Wanley Partbooks Project
I'm working through the men's pieces of the Wanley Partbooks (Bodleian Music School MSS e.420-422) this summer with the men of One Equall Musick. It's pretty interesting stuff - musicologically and culturally. It's a mixed bag, even when it comes to the four-part anthems we're trawling through. There's plenty of homophony, interwoven with first-species counterpoint, and some more complex Eton-choirbook-like counterpoint (in one of the Amens - Lord Jesu Christ, son of the Living God). And there's some harmonic / cadential oddities like ending on a 1st inversion of a D major chord, where the Basses have a 6th into the final note... But there are also other things - some counterfeited pieces too: Taverner's Ave Virgo Sanctissima becomes christological, and several pieces mention Edward VI.
Our method has been to read through the some 30 four-part men's pieces, and to weed them down to a manageable size for simple research/demo-quality recording. At the moment we have 11 pieces:
- #8 John Sheppard - I give you a new commandment
- #19 Anon - Happy is the People
- #20 Anon - Christus Resurgens
- #21 Anon - O Most Merciful
- #22 Anon - Lord Jesu Christ, son of the Living God
- #29 Robert Okeland - Praise We the Father
- #41 Anon - Let all the Congregation
- #49 Thomas Tallis - If Ye Love Me (Wanley Version)
- #55 Anon - Pater Noster
- #58 Anon - Christ Our Paschal Lamb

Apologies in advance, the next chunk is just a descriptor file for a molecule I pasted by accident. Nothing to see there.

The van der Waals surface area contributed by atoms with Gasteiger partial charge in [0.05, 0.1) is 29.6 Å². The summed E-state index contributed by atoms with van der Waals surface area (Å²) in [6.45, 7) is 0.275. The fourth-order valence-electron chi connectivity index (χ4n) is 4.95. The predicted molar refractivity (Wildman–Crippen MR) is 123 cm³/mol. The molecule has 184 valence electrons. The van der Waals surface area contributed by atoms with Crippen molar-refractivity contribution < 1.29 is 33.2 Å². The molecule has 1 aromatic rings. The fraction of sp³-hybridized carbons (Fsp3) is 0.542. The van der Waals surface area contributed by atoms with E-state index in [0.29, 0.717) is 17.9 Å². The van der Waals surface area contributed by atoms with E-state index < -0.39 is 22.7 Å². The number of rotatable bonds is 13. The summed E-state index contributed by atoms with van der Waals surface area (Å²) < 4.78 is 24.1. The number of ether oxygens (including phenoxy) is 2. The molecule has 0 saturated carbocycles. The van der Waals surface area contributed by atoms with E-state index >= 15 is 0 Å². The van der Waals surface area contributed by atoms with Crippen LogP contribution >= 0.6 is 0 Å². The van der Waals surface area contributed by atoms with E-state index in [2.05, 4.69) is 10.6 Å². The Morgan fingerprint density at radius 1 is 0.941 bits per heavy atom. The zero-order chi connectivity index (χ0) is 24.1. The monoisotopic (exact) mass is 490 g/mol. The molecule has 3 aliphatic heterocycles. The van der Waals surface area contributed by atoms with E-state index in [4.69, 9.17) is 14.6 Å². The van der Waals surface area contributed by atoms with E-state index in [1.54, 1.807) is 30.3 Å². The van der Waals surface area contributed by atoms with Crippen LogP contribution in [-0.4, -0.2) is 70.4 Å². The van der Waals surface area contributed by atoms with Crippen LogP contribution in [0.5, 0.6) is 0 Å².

- #64 Anon - Let your light so shine
- #69 Anon - O God in Whose Hands
One of the main questions we're looking to address is tempo. Christus Resurgens is best done at 1 in a bar, though it looks longer on the page than in reality. Transcriptions are helping in some places, but actually just getting into the pieces seems to be best. We're doing most at 66-70bpm for the semi-breve / whole note. Christus Resurgens is double that because of the notation.
Next week on July 15th we'll be practicing these pieces in the Ancienne Chappelle du College Brebeuf - a converted Jesuit chapel on Cote Ste Catherine here in Montreal. It's now a multi-purpose space for a junior college: the nave is a hall, while the Bibliotheque de a Compagnie de Jesu wraps around the nave, along the celestories, into the apse, but mainly raised off the floor in a two-storey addition at the back of the nave. The Bibliotheque houses the printed collection of the first Jesuit library in North America. We're getting a tour, and we'll sing some early Quebec music in this space before our rehearsal.